But I started hearing that he would likely be able to take in anything I read to him, even if he couldn’t spit out answers to questions about it. And so I’ve changed expectations again. It didn’t take long to realize that he really, really, really dislikes fantasy and science fiction – in short, stuff that cannot be defined by the laws of the apparent – the realities and truths of the world we live in. Me, I love that stuff, and it’s hard, oh so hard that I can’t get him into Neil Gaiman, Madeleine L’Engle, Lloyd Alexander, Roald Dahl, to name but a few.

Maybe someday he’ll give all that a try, though.

I had read A Wrinkle In Time to him, and noted his impatience during the sojourn with the Mrs. W’s, other worlds, but it was inescapable when I tried the Lightning Thief. The rationale was that Charles Wallace and Percy Jackson were both boys who did not “fit” – and that he might find it cool to see them turn into heroes. He put his foot down about a chapter or two into Percy Jackson, though. “NO!”

Well, we’d read Blood on the River for school, about the Jamestown settlement. He’d gotten off on that. So I hunted for more like that. I found The Mostly True Adventures of Homer P. Figg by Rodman Philbrick, about a boy who tried to save his brother from fighting in the Civil War. Perhaps a little more wacky than he wanted, but it was piercing into the correct vein.

After that, it was Dangerous Waters – Gregory Mone’s Titanic adventure, and then Laurie Halse Anderson’s Chains. Chains, by the way, is really affecting – my kiddo got really upset when Isabel found herself being punished in a public square. I knew what he was thinking; so totally not fair. But here’s the thing – I think kids have to hear the unpleasantness of history, see the damage, the wages of war, the body counts – if we ever want better for the human race, we can’t whitewash the past.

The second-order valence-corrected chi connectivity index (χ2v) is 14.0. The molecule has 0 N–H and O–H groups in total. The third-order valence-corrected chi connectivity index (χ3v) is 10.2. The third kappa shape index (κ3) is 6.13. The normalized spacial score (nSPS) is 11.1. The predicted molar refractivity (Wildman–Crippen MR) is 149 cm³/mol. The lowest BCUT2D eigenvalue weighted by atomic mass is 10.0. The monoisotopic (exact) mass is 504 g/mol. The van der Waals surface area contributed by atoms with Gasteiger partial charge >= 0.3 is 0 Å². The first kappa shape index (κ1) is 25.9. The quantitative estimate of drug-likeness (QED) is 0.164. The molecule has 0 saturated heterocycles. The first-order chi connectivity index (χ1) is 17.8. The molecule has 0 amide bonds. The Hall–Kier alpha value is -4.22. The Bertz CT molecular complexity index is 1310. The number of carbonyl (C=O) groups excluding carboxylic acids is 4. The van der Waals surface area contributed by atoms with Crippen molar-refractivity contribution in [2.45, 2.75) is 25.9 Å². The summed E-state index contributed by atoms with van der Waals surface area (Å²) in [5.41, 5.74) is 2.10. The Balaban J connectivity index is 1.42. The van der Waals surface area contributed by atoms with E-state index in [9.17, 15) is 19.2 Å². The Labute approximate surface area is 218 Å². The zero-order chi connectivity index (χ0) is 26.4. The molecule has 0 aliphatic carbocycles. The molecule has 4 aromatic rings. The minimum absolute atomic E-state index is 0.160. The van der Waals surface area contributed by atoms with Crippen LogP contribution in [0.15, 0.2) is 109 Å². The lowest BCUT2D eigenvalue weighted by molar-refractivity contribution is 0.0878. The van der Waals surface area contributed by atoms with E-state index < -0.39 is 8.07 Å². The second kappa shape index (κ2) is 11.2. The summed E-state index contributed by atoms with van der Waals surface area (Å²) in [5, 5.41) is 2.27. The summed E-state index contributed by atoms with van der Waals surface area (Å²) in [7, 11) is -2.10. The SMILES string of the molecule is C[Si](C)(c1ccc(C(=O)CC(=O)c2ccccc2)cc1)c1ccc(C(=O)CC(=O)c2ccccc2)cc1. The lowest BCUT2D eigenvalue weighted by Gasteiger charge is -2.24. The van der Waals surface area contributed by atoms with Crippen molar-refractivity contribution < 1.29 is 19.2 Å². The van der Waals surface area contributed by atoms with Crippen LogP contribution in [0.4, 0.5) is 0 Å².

We’re almost done with Number the Stars now, Lois Lowry’s masterpiece of Danish Resistance during WWII. Normally, we can get through about half an hour at a go, but last night, with Annemarie’s mother leading the Rosens to the boat, and then Annemarie needing to spirit the handkerchief to her uncle…we were going right along, and I could see him hanging onto every word, especially as the Nazi soldiers are rifling through her basket.

The sequel to Chains is waiting for the Christmas stocking, so after Number the Stars…I don’t know what we’ll read next yet. We have The Witch of Blackbird Pond (Elizabeth George Speare), Sing Down the Moon (Scott O’Dell), and Attack of the Turtle (Drew Carlson), but I’ve noted a bunch in the bookstores that looked interesting as well….

See how easily it can happen? Idealism creeps back in…it’s exciting to figure out what he might find compelling and interesting. And I realize that it’s only my own limitations that held us back – I’m not going to cry over wasted time – but I’m not going to let more of it slip through our fingers.